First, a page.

26 Jan Welcoming Skeptics
Storyline Fellowship desires to strike the balance in being culturally relevant and theologically robust. If we are faithful to our mission to invite unconvinced friends, then our weekly gatherings should include some who are on the search for truth. For this reason, the weekly sermon must be carefully purged of “insider talk” and unnecessary stumbling blocks for unbelievers. As I write the weekly message (yes, I do believe in writing out the message!), here are some of the phrases I always try to include:
1. Open your bible to ________, or feel free to follow along on the screen.
Do I wish that every person in the room was toting their Bible to church and opening immediately to the specific text? Not really, because this would mean I’m speaking only to the convinced. Believers often carry their personal copy of the Scriptures, making notes in the margin, and underlining key words. This is a wonderful practice, but the unchurched person has no clue and can instantly feel marginalized. For this reason, we want spiritual explorers to be included in our teaching time, to be reading along on the screen. It’s sight-reading for them.
2. For those of you new to the Bible…
This phrase is strategically sprinkled throughout the message, accomplishing three things. First, the teacher is admitting that it’s OK to feel confused. Much of what we teach from Scripture is not self-evident. Second, this phrase challenges the believers in the room to join me in showing sensitivity toward that courageous person that walked into a religious service for the first time. Third, this phrase is a weekly challenge to be praying for those on our Impact Cards, and to dream about the day our friends come to know Christ in a saving way.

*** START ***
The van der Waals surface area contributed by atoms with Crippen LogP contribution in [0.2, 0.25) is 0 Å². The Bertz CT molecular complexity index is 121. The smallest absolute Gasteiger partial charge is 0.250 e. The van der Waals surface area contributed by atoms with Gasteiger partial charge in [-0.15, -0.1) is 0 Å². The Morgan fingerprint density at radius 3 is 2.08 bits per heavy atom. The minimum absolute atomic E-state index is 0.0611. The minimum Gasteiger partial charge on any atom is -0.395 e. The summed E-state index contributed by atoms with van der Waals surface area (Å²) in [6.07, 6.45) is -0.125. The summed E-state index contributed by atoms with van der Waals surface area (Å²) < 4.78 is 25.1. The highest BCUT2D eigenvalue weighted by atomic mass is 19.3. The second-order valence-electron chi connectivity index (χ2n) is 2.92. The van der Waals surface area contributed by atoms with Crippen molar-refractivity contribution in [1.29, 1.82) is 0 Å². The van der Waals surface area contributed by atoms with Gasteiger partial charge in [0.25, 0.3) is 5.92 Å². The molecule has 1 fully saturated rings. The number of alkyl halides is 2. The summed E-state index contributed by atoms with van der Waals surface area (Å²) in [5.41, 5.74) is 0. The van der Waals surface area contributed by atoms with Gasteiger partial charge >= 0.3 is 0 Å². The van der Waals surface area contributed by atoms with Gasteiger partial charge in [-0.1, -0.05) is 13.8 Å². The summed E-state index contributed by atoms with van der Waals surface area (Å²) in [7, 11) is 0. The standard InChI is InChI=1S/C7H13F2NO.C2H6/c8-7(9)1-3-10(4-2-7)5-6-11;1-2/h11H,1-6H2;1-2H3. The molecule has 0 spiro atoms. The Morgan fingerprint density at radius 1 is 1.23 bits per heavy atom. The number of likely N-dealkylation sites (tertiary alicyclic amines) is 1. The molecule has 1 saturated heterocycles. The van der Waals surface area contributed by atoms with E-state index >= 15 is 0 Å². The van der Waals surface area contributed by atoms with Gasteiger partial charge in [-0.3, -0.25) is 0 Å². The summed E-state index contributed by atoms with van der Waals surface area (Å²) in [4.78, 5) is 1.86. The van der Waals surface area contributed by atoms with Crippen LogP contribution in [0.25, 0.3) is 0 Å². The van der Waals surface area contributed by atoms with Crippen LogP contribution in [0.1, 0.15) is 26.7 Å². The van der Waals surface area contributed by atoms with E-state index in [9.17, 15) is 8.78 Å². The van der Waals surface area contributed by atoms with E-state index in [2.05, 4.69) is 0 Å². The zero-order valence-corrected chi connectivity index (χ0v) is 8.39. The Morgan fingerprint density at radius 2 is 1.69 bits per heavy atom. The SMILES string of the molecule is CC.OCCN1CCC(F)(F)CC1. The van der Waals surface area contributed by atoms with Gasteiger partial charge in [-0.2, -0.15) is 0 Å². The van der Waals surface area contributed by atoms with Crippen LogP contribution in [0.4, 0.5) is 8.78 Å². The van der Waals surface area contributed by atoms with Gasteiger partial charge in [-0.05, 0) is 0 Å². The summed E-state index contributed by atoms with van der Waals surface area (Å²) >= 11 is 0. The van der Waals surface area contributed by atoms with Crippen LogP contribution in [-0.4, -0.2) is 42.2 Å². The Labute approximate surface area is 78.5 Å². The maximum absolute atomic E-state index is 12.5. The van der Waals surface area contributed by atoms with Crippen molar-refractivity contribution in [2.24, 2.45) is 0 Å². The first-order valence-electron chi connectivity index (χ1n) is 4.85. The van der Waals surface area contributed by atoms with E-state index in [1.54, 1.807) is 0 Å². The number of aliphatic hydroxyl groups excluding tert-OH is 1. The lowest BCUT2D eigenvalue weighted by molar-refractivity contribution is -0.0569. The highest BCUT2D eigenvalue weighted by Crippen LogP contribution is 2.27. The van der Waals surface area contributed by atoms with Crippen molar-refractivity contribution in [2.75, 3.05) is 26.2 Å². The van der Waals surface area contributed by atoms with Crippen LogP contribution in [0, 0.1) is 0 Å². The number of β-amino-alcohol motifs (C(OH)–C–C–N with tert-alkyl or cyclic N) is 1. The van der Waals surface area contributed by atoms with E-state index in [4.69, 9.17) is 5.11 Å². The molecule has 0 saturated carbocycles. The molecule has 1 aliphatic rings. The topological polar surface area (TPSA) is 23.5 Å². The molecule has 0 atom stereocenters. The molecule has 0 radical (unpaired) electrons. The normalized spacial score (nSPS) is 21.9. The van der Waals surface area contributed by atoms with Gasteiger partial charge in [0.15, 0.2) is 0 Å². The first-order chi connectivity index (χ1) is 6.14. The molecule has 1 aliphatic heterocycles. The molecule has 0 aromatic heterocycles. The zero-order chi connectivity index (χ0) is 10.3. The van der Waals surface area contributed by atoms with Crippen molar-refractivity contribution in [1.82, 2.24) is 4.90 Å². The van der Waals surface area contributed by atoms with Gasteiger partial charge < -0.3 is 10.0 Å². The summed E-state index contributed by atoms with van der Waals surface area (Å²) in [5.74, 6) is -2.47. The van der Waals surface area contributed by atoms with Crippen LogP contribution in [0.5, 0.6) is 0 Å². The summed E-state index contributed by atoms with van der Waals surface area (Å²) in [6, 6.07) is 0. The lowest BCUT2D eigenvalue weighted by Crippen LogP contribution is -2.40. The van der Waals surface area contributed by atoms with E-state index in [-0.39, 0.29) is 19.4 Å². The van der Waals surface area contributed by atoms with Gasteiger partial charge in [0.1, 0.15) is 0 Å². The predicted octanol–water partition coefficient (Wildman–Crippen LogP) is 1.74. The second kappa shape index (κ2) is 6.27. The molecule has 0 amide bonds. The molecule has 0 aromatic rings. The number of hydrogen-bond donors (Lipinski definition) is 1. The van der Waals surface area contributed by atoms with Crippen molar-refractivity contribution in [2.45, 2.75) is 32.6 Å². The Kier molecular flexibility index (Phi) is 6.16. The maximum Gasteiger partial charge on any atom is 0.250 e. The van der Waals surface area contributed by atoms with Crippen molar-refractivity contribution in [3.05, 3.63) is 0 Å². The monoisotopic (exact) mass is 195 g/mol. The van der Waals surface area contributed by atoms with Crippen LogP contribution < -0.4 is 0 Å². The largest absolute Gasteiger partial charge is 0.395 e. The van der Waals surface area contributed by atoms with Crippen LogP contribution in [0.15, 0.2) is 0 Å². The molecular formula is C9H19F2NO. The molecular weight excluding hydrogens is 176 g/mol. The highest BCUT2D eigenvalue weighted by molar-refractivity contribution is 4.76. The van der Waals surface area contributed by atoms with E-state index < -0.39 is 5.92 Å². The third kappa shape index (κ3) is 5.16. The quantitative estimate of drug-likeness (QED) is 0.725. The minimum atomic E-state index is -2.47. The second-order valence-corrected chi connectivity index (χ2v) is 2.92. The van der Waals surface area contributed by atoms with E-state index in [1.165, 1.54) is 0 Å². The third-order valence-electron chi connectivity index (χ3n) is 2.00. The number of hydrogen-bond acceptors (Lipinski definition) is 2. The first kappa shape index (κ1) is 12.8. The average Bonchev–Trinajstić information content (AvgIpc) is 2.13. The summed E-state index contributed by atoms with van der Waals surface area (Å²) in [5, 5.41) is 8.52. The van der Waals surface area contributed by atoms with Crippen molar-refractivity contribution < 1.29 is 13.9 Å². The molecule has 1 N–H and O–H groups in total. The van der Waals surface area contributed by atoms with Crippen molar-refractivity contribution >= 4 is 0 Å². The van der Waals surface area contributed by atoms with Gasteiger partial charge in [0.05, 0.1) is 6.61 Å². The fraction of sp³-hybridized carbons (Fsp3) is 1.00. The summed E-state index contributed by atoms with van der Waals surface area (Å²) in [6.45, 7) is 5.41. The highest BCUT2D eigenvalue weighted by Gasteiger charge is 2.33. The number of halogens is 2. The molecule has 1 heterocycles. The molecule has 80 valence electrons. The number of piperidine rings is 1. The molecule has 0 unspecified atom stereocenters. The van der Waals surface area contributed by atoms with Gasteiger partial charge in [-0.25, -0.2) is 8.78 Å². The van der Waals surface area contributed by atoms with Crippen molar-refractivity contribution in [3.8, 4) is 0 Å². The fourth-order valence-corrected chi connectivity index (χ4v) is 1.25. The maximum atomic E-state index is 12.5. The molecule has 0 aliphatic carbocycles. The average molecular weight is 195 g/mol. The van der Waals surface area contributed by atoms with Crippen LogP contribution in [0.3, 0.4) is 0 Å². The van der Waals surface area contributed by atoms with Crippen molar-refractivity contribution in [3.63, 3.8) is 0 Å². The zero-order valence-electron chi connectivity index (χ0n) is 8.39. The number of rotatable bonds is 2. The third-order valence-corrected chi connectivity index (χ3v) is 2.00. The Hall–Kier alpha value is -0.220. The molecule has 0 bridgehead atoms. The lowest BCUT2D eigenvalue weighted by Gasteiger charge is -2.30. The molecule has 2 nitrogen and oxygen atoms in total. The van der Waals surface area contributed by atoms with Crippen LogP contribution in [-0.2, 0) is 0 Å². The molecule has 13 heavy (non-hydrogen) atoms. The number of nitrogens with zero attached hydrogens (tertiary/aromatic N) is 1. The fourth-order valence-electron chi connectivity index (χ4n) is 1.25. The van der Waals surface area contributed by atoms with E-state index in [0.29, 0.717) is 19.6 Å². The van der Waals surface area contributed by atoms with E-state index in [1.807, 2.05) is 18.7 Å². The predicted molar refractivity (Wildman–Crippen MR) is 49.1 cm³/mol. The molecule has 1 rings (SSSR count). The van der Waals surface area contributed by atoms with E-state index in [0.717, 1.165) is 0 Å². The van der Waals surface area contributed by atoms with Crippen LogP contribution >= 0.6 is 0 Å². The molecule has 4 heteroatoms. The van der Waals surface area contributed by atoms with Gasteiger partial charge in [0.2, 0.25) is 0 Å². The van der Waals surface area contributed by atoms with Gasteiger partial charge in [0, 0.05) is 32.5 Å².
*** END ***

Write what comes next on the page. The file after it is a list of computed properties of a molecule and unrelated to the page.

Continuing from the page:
3. If you accepted Christ today, there are several ways to let us know.
No verse in the Bible commands a person to walk forward in a full room at the end of a sermon to officially declare allegiance to Christ. The “going public” act is called baptism. This means, on Sundays we throw multiple hooks in the water for a Gospel response. A brand-new Christian may choose to “walk the aisle” but most will feel more comfortable filling out the Next Steps card to request a coffee with a pastor, or drop by the New Here tent to talk face-to-face with someone.
As Storyline Fellowship grows, we pray that our passion and sensitivity for the skeptic would swell also. Walking into a room full of strangers to learn of an unknown God requires courage, and we want to practice loving hospitality to the spiritual explorers among us.